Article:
Key terms within Pedagogy of the Oppressed are often offered alongside Freire’s own definitions, e.g. Praxis (‘application through action’) – somewhat similar to Pedagogy and the way that we teach or engage in the learning process – meaning that if considered gradually, we can work through the text. However, Freire frequently negates this, offering no definitions for terms such as ‘sonority’ (the relative volume or loudness of speech). A further challenging term Freire adopts would be conscientization (conscientização) which we can understand to mean the ‘unveiling the world of oppression through […] thoughtful action’ with the purpose of encouraging fuller societal participation in the ‘process of transformation’. Other terms might include ‘biophily’ (deep connection to life),‘necrophily’ (education without live experience to shape understanding), and ‘automaton’ (self-operating, mindless machines).
Though the book primarily advocates for a shift from ‘banking’ models of education (a one-way from of knowledge from educator to learner), towards a problem-posing model in which the educator and the learner engaging in a continuous form of dialogue so as to achieve a deeper understanding – one rooted in the participants lived experience. A key idea within the book is that ‘to carry out a revolution for the people is the equivalent to carrying out a revolution without the people’, in essence, that educators must themselves be united with and within their communities, living amongst those who seek ‘liberation’. Rather than a very paternalistic approach of coming into the community to tell communities what to do (often the way politicians are seen as providing solutions for deprived communities without truly knowing them), Freire advocates that those in power should consult with and be led by those communities in seeking solutions to the problems faced by those communities.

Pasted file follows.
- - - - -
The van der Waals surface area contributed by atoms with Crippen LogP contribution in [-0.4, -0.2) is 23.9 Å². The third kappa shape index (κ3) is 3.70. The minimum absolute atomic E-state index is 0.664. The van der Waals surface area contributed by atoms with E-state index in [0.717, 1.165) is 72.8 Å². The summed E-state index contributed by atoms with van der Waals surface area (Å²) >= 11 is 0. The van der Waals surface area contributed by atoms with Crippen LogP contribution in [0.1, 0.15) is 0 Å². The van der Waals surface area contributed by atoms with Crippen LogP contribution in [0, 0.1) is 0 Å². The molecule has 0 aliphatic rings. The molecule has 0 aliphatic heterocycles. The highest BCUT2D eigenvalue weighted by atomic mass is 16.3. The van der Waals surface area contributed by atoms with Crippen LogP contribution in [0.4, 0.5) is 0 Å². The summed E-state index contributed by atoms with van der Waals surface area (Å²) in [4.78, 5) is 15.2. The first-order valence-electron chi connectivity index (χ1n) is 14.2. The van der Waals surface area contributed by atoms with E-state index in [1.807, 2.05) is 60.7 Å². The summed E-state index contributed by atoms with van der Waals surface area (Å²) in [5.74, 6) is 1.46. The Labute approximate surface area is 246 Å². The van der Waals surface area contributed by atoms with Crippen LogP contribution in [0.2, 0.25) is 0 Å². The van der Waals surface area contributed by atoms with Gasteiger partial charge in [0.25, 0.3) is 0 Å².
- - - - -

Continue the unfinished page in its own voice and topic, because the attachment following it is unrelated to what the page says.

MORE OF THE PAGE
In shifting back to my MSc programme at the University, Freire’s work is reflected in and has been further developed / built upon by many academics whose work we study not just in the Philosophy of Education course, but also in Policy where Jim Crowther’s really useful knowledge critiques what’s constitutes ‘Really Useful Knowledge’ (in ‘’Really Useful Knowledge’ or ‘Merely Useful’ Lifelong Learning?’ ), in Nature of Enquiry through Henry Giroux’s approach to postmodernist pedagogy and popular education (‘Postmodern/Modern Divide: Towards a Pedagogy of Democratization’ ), and in next semester’s Ethics and Epistemology course’s ‘Teachers as Cultural Workers: Letters to Those Who Dare Teach’ (1998). It also relates to the arguments over the purpose of education and educational institutions covered by Andrew Davis & Christopher Winch’s ‘Educational Assessment on Trial’ (2015), Gert Biesta’s ‘Good Education in an Age of Measurement: On the Need to Reconnect with the Question of Purpose in Education’ (2009), and James MacAllister’s ‘What should Educational Institutions be For?’ (2016), as well as to points covered regarding how we situate learning (John Dewey’s ‘Democracy and Education’ ), and to Dianne Gereluk regarding who should dictate what a student (child) learns (see ‘Should parents have a say in their children’s schooling?’ ).